In 1942, Mary Ellen Appleton was born in Detroit, Michigan. She married Tom Bleakley in 1961 and went on to become the best wife, mother and grandmother of the 20th century. At last count, she is well on the way to achieving the same distinction in the 21st century. Her wit, sense of compassion and charm have beguiled those who know her for many years. Also, the Japanese siege of Bataan began during World War II.
In 1949, George C. Marshall resigned as U.S. Secretary of State; President Harry S. Truman chose Dean Acheson to succeed him.
In 1972, Lewis F. Powell Jr. and William H. Rehnquist were sworn in as the 99th and 100th members of the U.S. Supreme Court.
In 1979, Vietnamese forces captured the Cambodian capital of Phnom Penh, overthrowing the Khmer Rouge government.
In 1989, Emperor Hirohito of Japan died in Tokyo at age 87; he was succeeded by his son, Crown Prince Akihito.
In 1999, for the second time in history, an impeached American president went on trial before the Senate. President Bill Clinton faced charges of perjury and obstruction of justice; he was acquitted.
Ten years ago: U.S. Rep. Dan Burton, R-Ind., subpoenaed Elian Gonzalez to testify before Congress in a bid to keep Elian in the United States for at least another month while courts decided whether the 6-year-old should be returned to Cuba. (Elian never testified.)
Five years ago: A military jury at Fort Hood, Texas, acquitted Army Sgt. 1st Class Tracy Perkins of involuntary manslaughter in the alleged drowning of an Iraqi civilian, but convicted him of assault in the January 2004 incident. (Perkins was sentenced to six months in prison.) Rosemary Kennedy, the oldest sister of President John F. Kennedy and the inspiration for the Special Olympics, died at a Fort Atkinson, Wis. hospital at age 86. Brad Pitt and Jennifer Aniston announced they were separating after 4 1/2 years of marriage.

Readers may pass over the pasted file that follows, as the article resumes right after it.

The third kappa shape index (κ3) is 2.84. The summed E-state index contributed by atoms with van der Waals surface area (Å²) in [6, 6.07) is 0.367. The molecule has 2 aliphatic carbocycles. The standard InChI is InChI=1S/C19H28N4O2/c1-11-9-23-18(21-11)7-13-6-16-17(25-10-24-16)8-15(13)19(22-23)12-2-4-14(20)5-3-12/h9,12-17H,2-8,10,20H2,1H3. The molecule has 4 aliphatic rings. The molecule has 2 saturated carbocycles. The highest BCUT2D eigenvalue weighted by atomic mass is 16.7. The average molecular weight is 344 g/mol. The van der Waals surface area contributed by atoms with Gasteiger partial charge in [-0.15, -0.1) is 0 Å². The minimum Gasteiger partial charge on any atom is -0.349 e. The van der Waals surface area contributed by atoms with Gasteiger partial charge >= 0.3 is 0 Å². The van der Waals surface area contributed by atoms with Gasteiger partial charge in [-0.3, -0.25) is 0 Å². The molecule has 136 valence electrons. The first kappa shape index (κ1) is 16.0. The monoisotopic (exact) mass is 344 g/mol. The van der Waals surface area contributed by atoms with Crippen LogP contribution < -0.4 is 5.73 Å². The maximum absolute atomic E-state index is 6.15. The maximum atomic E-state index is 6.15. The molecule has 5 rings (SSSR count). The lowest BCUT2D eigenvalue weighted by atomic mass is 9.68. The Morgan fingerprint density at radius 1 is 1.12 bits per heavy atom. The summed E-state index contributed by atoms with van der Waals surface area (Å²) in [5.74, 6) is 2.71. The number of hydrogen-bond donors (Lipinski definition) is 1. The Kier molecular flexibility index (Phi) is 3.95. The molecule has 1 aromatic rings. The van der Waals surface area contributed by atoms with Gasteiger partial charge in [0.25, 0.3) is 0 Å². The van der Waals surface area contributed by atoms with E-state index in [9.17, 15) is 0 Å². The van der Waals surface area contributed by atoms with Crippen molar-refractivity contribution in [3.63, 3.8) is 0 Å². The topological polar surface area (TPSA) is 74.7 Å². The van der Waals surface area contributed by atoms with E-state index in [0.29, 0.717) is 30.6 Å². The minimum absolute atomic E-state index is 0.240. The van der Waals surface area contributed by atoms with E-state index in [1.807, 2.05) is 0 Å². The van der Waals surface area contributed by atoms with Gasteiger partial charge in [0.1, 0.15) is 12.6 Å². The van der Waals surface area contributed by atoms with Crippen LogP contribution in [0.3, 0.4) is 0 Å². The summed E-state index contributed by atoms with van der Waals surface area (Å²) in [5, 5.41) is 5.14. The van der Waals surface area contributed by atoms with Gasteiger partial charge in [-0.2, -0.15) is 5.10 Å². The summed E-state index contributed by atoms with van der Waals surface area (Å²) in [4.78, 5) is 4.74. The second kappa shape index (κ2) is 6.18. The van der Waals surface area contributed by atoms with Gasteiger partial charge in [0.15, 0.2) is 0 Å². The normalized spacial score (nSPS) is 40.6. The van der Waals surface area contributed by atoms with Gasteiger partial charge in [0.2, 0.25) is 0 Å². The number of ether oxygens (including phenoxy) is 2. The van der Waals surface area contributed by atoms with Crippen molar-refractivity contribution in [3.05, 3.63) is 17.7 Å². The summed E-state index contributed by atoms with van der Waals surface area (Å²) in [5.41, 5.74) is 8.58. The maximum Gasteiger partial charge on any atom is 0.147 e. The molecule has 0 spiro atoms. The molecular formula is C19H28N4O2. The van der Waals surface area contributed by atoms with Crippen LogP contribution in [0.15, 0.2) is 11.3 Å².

One year ago: President-elect Barack Obama met at the White House with America's four living presidents: George W. Bush, George H.W. Bush, Bill Clinton and Jimmy Carter. Russia shut off all its gas supplies to Europe through Ukraine in a price and payment dispute; the cutoff lasted nearly two weeks.
Today's Birthdays: Ohio’s favorite golfer, Ted Guarasci, who refuses to reveal his actual age, but who will concede to being born on this day “sometime in the 20th century”. Author William Peter Blatty is 82. Country singer Jack Greene is 80. Pop musician Paul Revere is 72. Magazine publisher Jann Wenner is 64. Singer Kenny Loggins is 62. Singer-songwriter Marshall Chapman is 61. Latin pop singer Juan Gabriel is 60. Actress Erin Gray is 60. Actor Sammo Hung is 58. Actor David Caruso is 54. ''CBS Evening News'' anchor Katie Couric is 53. Country singer David Lee Murphy is 51. Rock musician Kathy Valentine (The Go-Go's) is 51. Actor David Marciano is 50. Sen. John Thune (R-S.D.) is 49. Actress Hallie Todd is 48. Actor Nicolas Cage is 46. Singer-songwriter John Ondrasik (Five for Fighting) is 45. Actor Doug E. Doug is 40. Actor Kevin Rahm is 39. Actor Jeremy Renner is 39. Country singer-musician John Rich is 36. Actor Dustin Diamond is 33. Actor Robert Ri'chard is 27. Actor Liam Aiken is 20. Actress Camryn Grimes is 20. Actor Max Morrow is 19.
Thought for Today: ''There may be Peace without Joy, and Joy without Peace, but the two combined make Happiness.'' -- John Buchan, 1st Baron Tweedsmuir, Scottish author (1875-1940).